Autumn is arguably my favorite season. I love the trees teeming with color: rows of glittering golds, blazing reds, burnt oranges beneath a dull, gray sky. I can’t get enough breath of brisk air, leaves bustling in the breeze and crunching in late October, and of course the endless cups of tea and pumpkin spice everything. But there’s another side to fall: the waning daylight, early morning frost, the ushering in of the season that’s next. Fall is that beautiful, natural surrender unto the death of winter. I find myself there, in all the waiting and anticipation, longing and lament, in the middle of fall, sitting at the edge of death.
I got the call on Tuesday morning. I should probably rush up to Minnesota if I wanted to see my grandmother alive again. She had a major seizure, a series of small strokes, and was now diagnosed with aspiration pneumonia. Her swallowing is impaired and she has no reserves to fight off her infection and sepsis. The evening I arrived she awoke at last from what her doctor warmly joked was a marathon to her body. She opened up her eyes wide, which was welcome improvement from the day before. All six of us, my Mom and I, my aunt and uncle, and cousin and her husband, gathered, huddled rather in her tiny hospital room singing the hymns of old, with tears welling in our eyes. That was the last time Grandma joined in the sacred song, with her beautiful, fading voice, praising the God who gave her breath until her last. The days following were filled with too many meetings: medical social workers, palliative nurses, doctors, and finally hospice social workers.
We have been round the clock keeping vigil, morning and evening, bearing witness, nursing body and soul, breaking bread into tiny pieces, feeding her hunger, quenching her thirst, singing her softly to sleep, reading the psalms, and spilling tears all over their pages. Scripture is a tender love letter for our family these days; I can’t read it aloud without getting choked up. And then there are the prayers: of the visiting pastors and chaplains, stephen ministers and family members. And we are profoundly thankful for the prayers of the people everywhere, those near and far-away, from our families, our churches, our homes.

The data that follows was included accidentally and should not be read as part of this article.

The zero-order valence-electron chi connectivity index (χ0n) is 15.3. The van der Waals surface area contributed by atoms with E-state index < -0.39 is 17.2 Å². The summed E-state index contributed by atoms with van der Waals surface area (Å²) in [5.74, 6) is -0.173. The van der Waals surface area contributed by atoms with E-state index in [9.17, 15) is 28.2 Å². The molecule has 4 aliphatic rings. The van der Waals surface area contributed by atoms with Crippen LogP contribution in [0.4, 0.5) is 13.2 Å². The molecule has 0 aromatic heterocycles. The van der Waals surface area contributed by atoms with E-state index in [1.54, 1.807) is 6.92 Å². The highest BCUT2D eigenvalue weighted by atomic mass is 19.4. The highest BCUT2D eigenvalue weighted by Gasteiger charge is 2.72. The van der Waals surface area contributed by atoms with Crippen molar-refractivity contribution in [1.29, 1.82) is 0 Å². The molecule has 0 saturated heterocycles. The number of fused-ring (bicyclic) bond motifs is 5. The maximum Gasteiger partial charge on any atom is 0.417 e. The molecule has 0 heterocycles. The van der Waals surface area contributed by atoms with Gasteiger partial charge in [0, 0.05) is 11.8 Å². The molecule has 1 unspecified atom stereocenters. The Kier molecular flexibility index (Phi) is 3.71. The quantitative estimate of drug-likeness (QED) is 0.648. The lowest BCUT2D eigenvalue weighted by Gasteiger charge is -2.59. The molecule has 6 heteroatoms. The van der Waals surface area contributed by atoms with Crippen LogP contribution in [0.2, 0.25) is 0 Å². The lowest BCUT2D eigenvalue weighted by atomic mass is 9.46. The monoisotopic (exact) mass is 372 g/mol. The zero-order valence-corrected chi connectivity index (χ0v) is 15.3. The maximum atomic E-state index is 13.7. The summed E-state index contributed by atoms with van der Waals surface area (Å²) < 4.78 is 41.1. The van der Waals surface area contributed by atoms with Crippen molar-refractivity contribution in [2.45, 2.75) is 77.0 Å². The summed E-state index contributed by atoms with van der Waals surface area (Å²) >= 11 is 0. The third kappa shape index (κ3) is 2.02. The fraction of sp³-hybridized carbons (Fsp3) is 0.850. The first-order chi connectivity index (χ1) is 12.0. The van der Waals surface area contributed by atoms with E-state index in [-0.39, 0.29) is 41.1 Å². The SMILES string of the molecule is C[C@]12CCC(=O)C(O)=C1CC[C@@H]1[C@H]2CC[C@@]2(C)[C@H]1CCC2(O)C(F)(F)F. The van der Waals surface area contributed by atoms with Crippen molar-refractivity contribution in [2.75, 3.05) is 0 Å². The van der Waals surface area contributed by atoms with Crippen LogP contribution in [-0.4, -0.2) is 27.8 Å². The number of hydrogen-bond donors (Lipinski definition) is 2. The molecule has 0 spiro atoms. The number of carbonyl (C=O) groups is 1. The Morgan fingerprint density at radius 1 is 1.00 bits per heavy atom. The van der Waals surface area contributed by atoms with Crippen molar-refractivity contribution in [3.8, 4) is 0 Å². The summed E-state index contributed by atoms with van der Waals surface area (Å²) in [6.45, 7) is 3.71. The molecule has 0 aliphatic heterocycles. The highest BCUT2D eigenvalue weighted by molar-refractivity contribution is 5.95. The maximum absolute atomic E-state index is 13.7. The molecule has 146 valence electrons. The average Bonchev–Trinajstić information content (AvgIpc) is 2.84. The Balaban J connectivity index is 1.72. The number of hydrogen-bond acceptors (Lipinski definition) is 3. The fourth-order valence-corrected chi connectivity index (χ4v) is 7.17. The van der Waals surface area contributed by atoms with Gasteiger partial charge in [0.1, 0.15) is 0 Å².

Dying is most deeply a labor of love. It is the liturgy of mourning, a work of the people indeed. It is holding on and letting go all at once. It is offering the ministry of presence, of patience, of love in the waking and the resting, the rising and the sleeping. Watching someone so dear to you dying is one of the hardest heartaches, but it is also one of the most holy. In the more promising moments, we’ve had sweet conversations about how ready she is to meet her birth mother who died when she was four, to run into the arms of my Grandpa who died sixteen years ago, and of course to gaze into the face of God for the very first time. Her doctor made us cry all over again before she was discharged today: “Harriet, God bless. God is holding you in his arms.”
God is holding her in cradling, maternal arms, now and at the hour of her death. The darker the days become for us, the weaker her body, a dazzling light grows and explodes, guiding her way Home. Soon she’ll be swept up in Glory, like a lovely leaf fluttering in the wind, a flower flourishing in the field, then gone.